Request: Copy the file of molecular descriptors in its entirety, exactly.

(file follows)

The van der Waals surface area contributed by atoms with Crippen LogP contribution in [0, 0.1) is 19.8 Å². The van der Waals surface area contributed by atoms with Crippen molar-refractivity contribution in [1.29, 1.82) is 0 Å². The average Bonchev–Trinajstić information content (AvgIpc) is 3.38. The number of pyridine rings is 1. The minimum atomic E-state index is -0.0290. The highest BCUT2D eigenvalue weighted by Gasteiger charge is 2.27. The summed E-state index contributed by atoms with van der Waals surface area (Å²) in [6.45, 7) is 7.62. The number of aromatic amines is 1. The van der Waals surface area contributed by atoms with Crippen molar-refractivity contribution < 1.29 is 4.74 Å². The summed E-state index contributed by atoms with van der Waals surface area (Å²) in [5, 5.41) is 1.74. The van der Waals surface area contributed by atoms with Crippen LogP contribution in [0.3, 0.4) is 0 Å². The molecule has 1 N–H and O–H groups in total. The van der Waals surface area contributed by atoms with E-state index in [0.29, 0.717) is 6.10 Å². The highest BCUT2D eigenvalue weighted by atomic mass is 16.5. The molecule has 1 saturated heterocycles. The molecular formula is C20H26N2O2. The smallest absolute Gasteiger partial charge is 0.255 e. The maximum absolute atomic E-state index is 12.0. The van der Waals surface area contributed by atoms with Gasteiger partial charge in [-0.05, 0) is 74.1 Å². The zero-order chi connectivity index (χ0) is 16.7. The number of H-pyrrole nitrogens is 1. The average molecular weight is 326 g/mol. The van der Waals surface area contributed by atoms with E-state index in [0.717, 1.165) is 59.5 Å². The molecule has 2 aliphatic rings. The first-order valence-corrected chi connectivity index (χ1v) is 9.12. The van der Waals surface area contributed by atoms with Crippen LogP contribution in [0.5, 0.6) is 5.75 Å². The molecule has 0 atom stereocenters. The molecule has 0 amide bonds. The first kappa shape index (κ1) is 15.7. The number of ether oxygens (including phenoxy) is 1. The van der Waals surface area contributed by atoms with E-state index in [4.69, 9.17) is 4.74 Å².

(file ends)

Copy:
The van der Waals surface area contributed by atoms with Crippen LogP contribution in [0, 0.1) is 19.8 Å². The van der Waals surface area contributed by atoms with Crippen molar-refractivity contribution in [1.29, 1.82) is 0 Å². The average Bonchev–Trinajstić information content (AvgIpc) is 3.38. The number of pyridine rings is 1. The minimum atomic E-state index is -0.0290. The highest BCUT2D eigenvalue weighted by Gasteiger charge is 2.27. The summed E-state index contributed by atoms with van der Waals surface area (Å²) in [6.45, 7) is 7.62. The number of aromatic amines is 1. The van der Waals surface area contributed by atoms with Crippen molar-refractivity contribution < 1.29 is 4.74 Å². The summed E-state index contributed by atoms with van der Waals surface area (Å²) in [5, 5.41) is 1.74. The van der Waals surface area contributed by atoms with Crippen LogP contribution in [0.3, 0.4) is 0 Å². The molecule has 1 N–H and O–H groups in total. The van der Waals surface area contributed by atoms with E-state index in [0.29, 0.717) is 6.10 Å². The highest BCUT2D eigenvalue weighted by atomic mass is 16.5. The molecule has 1 saturated heterocycles. The molecular formula is C20H26N2O2. The smallest absolute Gasteiger partial charge is 0.255 e. The maximum absolute atomic E-state index is 12.0. The van der Waals surface area contributed by atoms with Gasteiger partial charge in [-0.05, 0) is 74.1 Å². The zero-order chi connectivity index (χ0) is 16.7. The number of H-pyrrole nitrogens is 1. The average molecular weight is 326 g/mol. The van der Waals surface area contributed by atoms with E-state index in [0.717, 1.165) is 59.5 Å². The molecule has 2 aliphatic rings. The first-order valence-corrected chi connectivity index (χ1v) is 9.12. The van der Waals surface area contributed by atoms with Crippen LogP contribution in [0.5, 0.6) is 5.75 Å². The molecule has 0 atom stereocenters. The molecule has 0 amide bonds. The first kappa shape index (κ1) is 15.7. The number of ether oxygens (including phenoxy) is 1. The van der Waals surface area contributed by atoms with E-state index in [4.69, 9.17) is 4.74 Å².